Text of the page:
Tuesday, September 01, 2009
Paradise, Part 2
copyright Aaron Paul Lazar, 2009
Last week I told you that I was "born to be home, tending grandkids, working the land, cooking meals from the garden, and writing 'til my heart squeezes the last words onto the page." I said that this life without a day job is the dream-come-true, the life I've yearned for every single day for the past few decades. It's my heaven on earth, my own private nirvana, my paradise.
I also mentioned that I was starting to get nervous. After applying for 35 jobs, I've had one interview (just heard the job isn't mine) and one rejection (never got an interview). No calls, no emails. No nothing! If I'm not careful, I'll start to think I must've deluded Kodak for 27 years because they consistently gave me nice promotions and always said they loved my work. I have to stop myself mid-thought, because that's a shaky place to tread for the sometimes frail ego of a mid-fifties white male in a time of few jobs and gazillions of overqualified applicants.
So, in order to squelch the nerves that are trying to break through and mess up my happy place, I've decided to write about all the wonderful things that happened because Kodak got rid of me.
Last time we discussed my new friend, Frank. G. In Part 2, I'd like to share the joy of having more time to spend with my granddaughter, Isabella.
There she is. The little angel with the curl in the middle of her forehead. This thirteen-month-old-child is too good to be true. But maybe that's because she had such a tough entrance into the world, fraught with an emergency C section, almost not making it, and spending a week in the NICU. This baby sleeps 12-13 hours straight every night, takes a two hour morning nap and a two hour afternoon nap. She wakes with sweet smiles and a rosy blush on her peaches and cream skin. Okay, so maybe there's a stinky diaper thrown in there occasionally. But although my daughters ranged from what I thought were "easy" to "difficult" babies, I never knew what easy was. This child makes caring for her a breeze. Which is a good thing, since I often have her for days at a time and while I'm pretty damned energetic, I don't have the unlimited reserves I had in my twenties and thirties.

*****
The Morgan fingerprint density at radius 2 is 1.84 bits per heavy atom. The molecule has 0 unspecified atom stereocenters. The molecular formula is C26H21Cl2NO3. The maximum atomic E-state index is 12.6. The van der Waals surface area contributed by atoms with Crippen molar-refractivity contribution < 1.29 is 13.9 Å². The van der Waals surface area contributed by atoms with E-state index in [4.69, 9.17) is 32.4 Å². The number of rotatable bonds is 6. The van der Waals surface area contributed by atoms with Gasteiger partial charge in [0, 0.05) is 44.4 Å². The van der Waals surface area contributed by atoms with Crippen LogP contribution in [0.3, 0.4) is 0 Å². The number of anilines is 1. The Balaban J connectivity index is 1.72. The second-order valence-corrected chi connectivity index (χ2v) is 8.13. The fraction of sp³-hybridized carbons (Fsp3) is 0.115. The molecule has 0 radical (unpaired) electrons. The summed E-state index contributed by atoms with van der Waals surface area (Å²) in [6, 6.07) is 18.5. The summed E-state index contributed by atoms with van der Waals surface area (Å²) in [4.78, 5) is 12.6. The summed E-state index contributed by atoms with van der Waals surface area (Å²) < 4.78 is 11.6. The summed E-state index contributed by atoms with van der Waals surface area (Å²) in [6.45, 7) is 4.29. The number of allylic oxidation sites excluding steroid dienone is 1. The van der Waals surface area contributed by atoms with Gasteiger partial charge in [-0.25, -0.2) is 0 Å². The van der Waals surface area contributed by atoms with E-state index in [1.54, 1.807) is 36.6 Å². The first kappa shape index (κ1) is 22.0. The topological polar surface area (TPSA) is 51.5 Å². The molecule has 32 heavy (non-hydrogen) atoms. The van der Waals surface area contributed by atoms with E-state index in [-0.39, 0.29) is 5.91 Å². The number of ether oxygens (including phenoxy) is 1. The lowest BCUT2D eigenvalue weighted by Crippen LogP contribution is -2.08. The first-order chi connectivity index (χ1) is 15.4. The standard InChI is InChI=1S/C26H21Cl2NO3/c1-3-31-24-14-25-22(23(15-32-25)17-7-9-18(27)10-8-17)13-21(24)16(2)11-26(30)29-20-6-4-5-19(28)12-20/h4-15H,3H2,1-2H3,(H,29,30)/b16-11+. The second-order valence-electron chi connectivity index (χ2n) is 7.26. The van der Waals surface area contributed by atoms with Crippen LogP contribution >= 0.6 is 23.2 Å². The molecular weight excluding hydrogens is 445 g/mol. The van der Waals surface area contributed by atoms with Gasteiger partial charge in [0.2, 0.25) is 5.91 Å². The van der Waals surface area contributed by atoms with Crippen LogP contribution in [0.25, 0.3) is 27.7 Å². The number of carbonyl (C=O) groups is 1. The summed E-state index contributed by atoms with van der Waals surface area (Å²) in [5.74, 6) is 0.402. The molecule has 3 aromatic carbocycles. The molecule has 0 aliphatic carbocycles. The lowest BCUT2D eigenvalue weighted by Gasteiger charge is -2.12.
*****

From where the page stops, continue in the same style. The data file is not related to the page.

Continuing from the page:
Bella is so easy to please! Bella loves cow or soy milk, and will happily drink water or juice. She eats all the garden produce I put in front of her with gusto: green beans, fresh tomatoes, watermelon, kale, beets, potatoes, blueberries...you name it, she'll eat them with unabashed enthusiasm. When she's done, she lifts her arms high above her head and somehow communicates that it's over. It's not a whine, or a screech. Just two syllable baby words that sound like "all done." She chatters like a magpie, in her own language, but on occasion we've been certain she said, "Trot, trot!" (a game we play bouncing her on knees), "dog," (we have two who love her and her mom has three), "Hi," and "Peekaboo." She hasn't said them a lot, but it was a treat to hear them for the first time and not have to get a call at work to tell me about it. Being there first hand certainly has its advantages.
Isabella started walking a few months ago, and now runs from person to person and place to place. And man, is she smart. I'm not just saying that because I'm her grandpa, but darn it, this girl is bright! We have a toy camera that makes clicking sounds like a real shutter. It lights up and says, "Smile!" But it takes a lot of pressure to push in the button, and her teensy little fingers aren't strong enough. She quickly learned to take MY hand, grab one of my fingers, and push my finger on the button whenever she wanted the toy to do its thing! Now she does this all the time, and even holds her own little wrist to help give herself strength on the tougher jobs. It cracks me up. But then again, I'm easily amused. She's got me enchanted. ;o)